79. 79. CONFLICTS OF INTEREST: SPECIAL CASE FOR FAMILY EMPLOYEES (2) Different Families make different choices when it comes to allowing employment in the Family Office or Family Business. Option A • Allow family members to be employed • This is the more frequent choice in emerging-market families with 1 or 2 generations. • The family and the FO needs to be aware of the trend to move to Option B as time and generations pass. • In the long run, Option A is viable only if the family sets clear guidelines regarding required qualifications (MBA from certain schools) and experience (outside jobs with A-list banks, consulting firms or successful entrepreneurial project). • Fair process needs to be maintained: special hiring committee. Option B • Do not allow family members to be employed. • Certain families make 1 exception for an exceptionally talented family member to represent the family, as CEO or Chairman. • The family has a Governance and directorship role. • The issue of director fees will pose the same issues as in Option A. If family members receive fees as directors, this needs to be tabled, discussed and agreed. The access to directorships should be based on merits and competence, not birth rights. 79 Setting up a Single Family Office Sharing a few lessons and experiences © Geoffroy Dedieu 2013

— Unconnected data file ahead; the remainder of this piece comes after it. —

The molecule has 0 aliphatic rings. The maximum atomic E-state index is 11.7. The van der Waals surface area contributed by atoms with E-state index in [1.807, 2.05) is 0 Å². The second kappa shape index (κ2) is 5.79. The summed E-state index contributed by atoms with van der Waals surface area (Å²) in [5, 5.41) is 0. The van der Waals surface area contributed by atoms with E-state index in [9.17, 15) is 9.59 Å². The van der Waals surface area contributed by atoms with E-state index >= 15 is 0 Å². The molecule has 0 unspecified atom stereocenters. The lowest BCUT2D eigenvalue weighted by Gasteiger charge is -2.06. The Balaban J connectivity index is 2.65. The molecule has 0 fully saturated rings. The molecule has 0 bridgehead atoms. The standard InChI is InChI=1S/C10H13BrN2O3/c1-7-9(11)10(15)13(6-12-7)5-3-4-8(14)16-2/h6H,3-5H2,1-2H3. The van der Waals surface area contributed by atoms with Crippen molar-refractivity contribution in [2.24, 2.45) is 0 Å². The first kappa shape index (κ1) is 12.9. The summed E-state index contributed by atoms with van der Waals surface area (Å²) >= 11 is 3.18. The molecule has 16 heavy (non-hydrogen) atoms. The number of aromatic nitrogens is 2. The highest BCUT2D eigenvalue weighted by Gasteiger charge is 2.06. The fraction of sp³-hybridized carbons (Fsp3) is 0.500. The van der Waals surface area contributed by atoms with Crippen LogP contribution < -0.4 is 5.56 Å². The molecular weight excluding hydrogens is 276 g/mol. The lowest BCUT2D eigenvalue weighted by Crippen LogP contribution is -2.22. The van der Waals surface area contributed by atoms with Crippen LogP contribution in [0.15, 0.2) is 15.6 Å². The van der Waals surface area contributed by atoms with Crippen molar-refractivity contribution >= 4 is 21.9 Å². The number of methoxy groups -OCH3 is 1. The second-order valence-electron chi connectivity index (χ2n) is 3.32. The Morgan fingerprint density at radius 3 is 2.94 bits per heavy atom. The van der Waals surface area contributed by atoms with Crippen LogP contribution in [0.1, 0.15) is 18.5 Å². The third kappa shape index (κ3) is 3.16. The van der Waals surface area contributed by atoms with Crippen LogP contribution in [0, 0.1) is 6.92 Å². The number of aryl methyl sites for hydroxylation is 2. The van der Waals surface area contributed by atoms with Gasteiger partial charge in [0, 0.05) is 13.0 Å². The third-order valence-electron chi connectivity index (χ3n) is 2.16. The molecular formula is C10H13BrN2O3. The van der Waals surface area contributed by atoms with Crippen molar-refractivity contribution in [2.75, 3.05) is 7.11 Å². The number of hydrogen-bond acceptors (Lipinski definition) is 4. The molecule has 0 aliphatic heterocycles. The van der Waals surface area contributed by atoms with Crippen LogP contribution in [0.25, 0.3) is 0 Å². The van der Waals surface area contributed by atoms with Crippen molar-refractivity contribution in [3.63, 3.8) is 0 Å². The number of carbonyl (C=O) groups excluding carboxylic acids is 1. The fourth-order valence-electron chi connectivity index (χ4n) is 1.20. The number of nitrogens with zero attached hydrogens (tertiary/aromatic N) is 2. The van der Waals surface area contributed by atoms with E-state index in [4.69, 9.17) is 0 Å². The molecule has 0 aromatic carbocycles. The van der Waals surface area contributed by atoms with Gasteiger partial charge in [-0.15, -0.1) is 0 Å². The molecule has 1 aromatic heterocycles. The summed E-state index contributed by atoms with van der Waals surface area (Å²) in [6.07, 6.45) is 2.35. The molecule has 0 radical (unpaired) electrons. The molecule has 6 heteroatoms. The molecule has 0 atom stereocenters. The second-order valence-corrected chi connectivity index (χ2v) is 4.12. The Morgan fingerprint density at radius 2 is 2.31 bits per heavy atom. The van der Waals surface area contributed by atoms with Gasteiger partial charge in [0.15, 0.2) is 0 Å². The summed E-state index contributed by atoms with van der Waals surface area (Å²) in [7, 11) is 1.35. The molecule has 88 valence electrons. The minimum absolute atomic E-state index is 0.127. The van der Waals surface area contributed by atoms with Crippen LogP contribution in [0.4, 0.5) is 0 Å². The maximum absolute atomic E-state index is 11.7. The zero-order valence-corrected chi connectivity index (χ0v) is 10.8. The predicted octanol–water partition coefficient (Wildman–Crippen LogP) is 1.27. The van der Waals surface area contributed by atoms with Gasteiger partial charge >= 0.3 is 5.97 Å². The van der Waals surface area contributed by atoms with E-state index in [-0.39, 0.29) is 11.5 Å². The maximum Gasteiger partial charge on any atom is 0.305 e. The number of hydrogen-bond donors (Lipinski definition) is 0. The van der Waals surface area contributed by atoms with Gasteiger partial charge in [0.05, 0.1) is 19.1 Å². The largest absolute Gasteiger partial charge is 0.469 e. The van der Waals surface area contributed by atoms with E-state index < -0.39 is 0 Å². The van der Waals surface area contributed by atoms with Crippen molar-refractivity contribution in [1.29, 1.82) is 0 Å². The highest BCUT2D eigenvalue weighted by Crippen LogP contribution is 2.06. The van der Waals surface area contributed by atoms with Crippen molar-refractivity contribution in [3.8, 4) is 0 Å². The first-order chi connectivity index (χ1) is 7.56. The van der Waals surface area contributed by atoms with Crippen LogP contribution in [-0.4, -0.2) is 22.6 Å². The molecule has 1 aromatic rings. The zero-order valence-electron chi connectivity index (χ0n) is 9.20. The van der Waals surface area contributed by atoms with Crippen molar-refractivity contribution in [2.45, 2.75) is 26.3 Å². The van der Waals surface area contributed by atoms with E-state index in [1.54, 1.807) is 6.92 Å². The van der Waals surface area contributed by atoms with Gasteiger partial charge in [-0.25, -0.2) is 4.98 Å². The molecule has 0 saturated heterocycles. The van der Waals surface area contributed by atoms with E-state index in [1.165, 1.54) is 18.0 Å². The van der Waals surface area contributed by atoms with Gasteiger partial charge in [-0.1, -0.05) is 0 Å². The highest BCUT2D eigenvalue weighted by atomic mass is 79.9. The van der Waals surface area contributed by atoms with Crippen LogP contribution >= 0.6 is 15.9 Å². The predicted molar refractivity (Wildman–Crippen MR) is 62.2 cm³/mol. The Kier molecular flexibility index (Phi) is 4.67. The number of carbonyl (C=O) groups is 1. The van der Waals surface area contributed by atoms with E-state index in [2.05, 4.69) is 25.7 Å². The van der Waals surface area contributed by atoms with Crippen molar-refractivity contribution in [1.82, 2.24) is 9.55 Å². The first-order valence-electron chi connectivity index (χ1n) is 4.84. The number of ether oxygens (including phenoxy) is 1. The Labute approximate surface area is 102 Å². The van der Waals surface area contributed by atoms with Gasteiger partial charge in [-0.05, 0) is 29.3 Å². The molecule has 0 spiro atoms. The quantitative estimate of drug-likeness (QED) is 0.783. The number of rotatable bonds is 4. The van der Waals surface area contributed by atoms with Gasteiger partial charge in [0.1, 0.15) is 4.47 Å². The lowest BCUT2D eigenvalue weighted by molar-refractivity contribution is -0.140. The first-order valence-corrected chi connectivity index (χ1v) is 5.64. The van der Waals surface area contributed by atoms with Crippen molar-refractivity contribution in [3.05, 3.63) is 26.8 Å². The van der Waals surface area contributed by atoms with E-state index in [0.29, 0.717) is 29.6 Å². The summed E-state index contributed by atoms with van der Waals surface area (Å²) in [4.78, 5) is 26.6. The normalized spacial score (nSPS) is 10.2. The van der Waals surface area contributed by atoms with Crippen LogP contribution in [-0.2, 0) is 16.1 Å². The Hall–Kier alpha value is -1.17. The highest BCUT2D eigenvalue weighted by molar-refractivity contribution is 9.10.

80. 80. Chapters 1. Key Messages 2. Key Challenges 3. Defining the Family 4. What do Family Offices do? 5. Organisation and Tasks 8 6. The In-sourcing vs. Outsourcing debate 7. Governance & Policies 8. Information Technology 9. Investment Management & Reporting 10. Managing Non-Financial Assets 11. Structuring International Wealth for Future Generations
  81. 81. WHAT IS WRONG WITH THIS PICTURE? 81 Setting up a Single Family Office Sharing a few lessons and experiences © Geoffroy Dedieu 2013
  82. 82. THIS IS WHAT MOST BANKS’ IT BACKBONE LOOKS LIKE! THIS IS THE CORE TOOL USED TO DELIVER SERVICES TO CLIENTS The code in most banks’ IT, especially Private Banks, dates back to the 1980’s. Black screen, no GUI, no mouse. 82 Setting up a Single Family Office Sharing a few lessons and experiences © Geoffroy Dedieu 2013
  83. 83. BANKS & FINANCIAL INSTITUTIONS’ IT SYSTEMS ARE FALLING APART! RBS • Lost at least GBP 125 mio in June 2012 due to retail software failure • Botched an overnight upgrade installation NASDAQ • Unspecified losses incurred by brokers during Facebook IPO on 18 May 2012 • Apparently due to capacity constraints and failsafe failures Knight Capital • Lost USD 440 mio in 45 minutes on 1st August 2012 • Botched an upgrade installation • Thousand of erroneous orders sent Banks’ legacy systems are hugely complex and piled up over 30 years (where complexity theory needs to be applied…). Strong internal resistance to change. Entrenched vested interests. Lack of top-management IT skills. Short term focus. Lack of political will to fix the situation. 83 Setting up a Single Family Office Sharing a few lessons and experiences © Geoffroy Dedieu 2013